« ПредыдущаяПродолжить »
become exceedingly scarce, had a dash of the comic in them, though for the most part they were farces of one act, with singing and dancing, as Hobbinol, Singing Simpson, and Simpleton the Smith.
By the connivance of the licensers, into whose favour this zealous and adroit purveyor of amusement ingratiated himself, he contrived, as we have mentioned elsewhere, in our account of the Red Bull Theatre, to get his pieces acted under the colour of rope-dancing, &c. The principal parts, in these trifling substitutes for the regular drama, were acted by Cox himself, with such life, spirit, and nature, that he restored to the people their almost forgotten custom of widening their jaws into risibility. Such was the effect produced by his performance of young Simpleton the Smith, at a country fair, that the noted master of a forge in the village, very gravely offered to take him for his journeyman, and to allow him twelve pence a week more than the rest. “I would accept your offer,” returned Cox,“ but you see I have a good shop of my own."
This comedian travelled all over the kingdom with his company, which appears to have con
sisted of himself, a man, and a boy. The universities themselves opened their arms to receive this master of merriment. · When he went to Sturbitch Fair, he did not forget to renew his acquaintance with the heads of houses at Cambridge; and at Oxford he got so far into the good graces of a poetical butler, that he was pleased to oblige him with a prologue, that he might appear in form, as he had once seen the members of a college, when they acted a play at Christmas.
By pursuing this method of itinerant exhibition, and by never staying long in any one place, Cox acquired considerable sums of money, which there is no doubt that he shared with his old colleagues, many of whom were reduced to the most miserable condition, having no means of procuring their bread. There is perhaps no class of men more alive than the players to the feelings of humanity, and more ready to relieve one another's wants.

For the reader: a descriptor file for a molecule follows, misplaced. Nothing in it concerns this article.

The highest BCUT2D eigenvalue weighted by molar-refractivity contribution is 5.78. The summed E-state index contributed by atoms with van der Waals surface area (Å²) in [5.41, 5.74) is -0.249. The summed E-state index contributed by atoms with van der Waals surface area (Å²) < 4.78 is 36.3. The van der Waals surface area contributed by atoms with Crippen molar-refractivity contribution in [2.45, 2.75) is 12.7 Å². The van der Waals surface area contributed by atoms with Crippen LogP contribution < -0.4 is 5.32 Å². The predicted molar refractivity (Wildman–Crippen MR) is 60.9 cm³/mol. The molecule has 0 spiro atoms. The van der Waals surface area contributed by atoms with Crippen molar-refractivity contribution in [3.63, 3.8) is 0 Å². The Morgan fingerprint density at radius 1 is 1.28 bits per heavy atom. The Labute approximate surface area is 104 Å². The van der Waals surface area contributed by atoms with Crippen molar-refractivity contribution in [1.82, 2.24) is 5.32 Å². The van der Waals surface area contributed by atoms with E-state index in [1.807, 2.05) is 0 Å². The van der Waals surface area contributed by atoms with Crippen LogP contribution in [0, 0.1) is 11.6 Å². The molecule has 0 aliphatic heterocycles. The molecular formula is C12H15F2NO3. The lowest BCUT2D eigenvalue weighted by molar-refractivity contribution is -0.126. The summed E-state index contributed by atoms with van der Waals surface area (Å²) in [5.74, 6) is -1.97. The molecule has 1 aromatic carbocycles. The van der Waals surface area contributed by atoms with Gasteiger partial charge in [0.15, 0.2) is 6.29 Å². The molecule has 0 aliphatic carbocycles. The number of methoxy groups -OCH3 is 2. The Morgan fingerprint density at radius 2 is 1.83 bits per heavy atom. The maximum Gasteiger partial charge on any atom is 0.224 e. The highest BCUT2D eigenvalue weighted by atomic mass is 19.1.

WYCHERLEY, AND THE
WYCHERLEY was a very handsome man. His acquaintance with the famous Duchess of Cleveland commenced oddly enough. One day, as he passed by that Duchess's coach in the ring, she leaned out of the window, and cried out, loud enough to be heard distinctly by him, “ Sir, you're a rascal: you're a villain !" Wycherley from that instant entertained hope. He did not fail waiting on her the next morning, and, with a very melancholy tone, begged to know how it was possible for him to have so much disobliged her grace. They were very good friends from that time: yet, after all, what did he get by her? He travelled with the young Duke of Richmond; King Charles gave him, now and then, a hundred pounds,-not often. -Spence.
THE MORALITY OF
This old “ Morality” bears no distant resemblance to comedy, its chief aim being to represent characters and manners. logue is spoken by Pity, represented under the character of an aged pilgrim; he is joined by Contemplation and Perseverance, two holy men, who, after lamenting the degeneracy of the age, declare their resolution of stemming the torrent Pity is then left upon the stage, and is presently